Kitchen work can be very demanding. A lot of food must be produced in a relatively short time. Meal-times can be hectic and the kitchen crew must remain helpful and friendly to campers. Cooks, in particular, work long, arduous hours, and they need a sense of humor in order to cope with the demands of day-to-day kitchen operation. Cooks and aides need to be hard-working, cheerful, high-energy, co-operative people.
The grounds crew, supervised by the Crew Chief, maintains the camp’s grounds and buildings. The Crew Chief oversees, coordinates, and manages the day-to-day maintenance of the camp facilities. This includes scheduling the crew’s daily work, responding to campers’ needs, and maintaining the camp’s vehicles and safety equipment. Often working alone, grounds-crew members clean the camp’s toilets and bathrooms and collect the trash daily, and they clean the entire camp on changeover days. In addition, they make minor repairs to plumbing, electrical wiring, carpentry, and screen-doors; they work on the grounds, and occasionally shop for supplies in town. Grounds crew-members have night-duty several evenings a week, which could include assisting with the camp store.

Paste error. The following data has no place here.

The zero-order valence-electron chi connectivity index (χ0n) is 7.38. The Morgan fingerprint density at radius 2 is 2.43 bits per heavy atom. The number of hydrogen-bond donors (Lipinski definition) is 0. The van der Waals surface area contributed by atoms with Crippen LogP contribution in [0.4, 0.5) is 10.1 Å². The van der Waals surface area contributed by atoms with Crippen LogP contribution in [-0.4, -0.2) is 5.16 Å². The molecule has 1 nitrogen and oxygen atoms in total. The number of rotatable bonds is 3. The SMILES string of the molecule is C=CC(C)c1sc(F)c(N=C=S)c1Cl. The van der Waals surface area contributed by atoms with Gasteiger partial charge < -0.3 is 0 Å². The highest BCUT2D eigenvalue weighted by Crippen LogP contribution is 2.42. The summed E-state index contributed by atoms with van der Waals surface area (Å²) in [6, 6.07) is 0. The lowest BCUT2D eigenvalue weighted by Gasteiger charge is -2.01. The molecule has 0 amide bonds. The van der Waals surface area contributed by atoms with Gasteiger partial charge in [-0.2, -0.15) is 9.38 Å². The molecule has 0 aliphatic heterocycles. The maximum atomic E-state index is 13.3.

There is space for several volunteers to join the paid crew. In return for room and board and time to participate in programs, volunteers work three and ½ days a week on regular kitchen or grounds jobs or on special projects. (If you have a special skill you think we’d find useful, please let us know.) We prefer that volunteers be at least eighteen years old and available for three weeks or longer. Occasionally we’ll consider including a volunteer who is between 15 and 18 years of age, however they must have a designated adult guardian while they are at camp.
Work Hours, Pay, Housing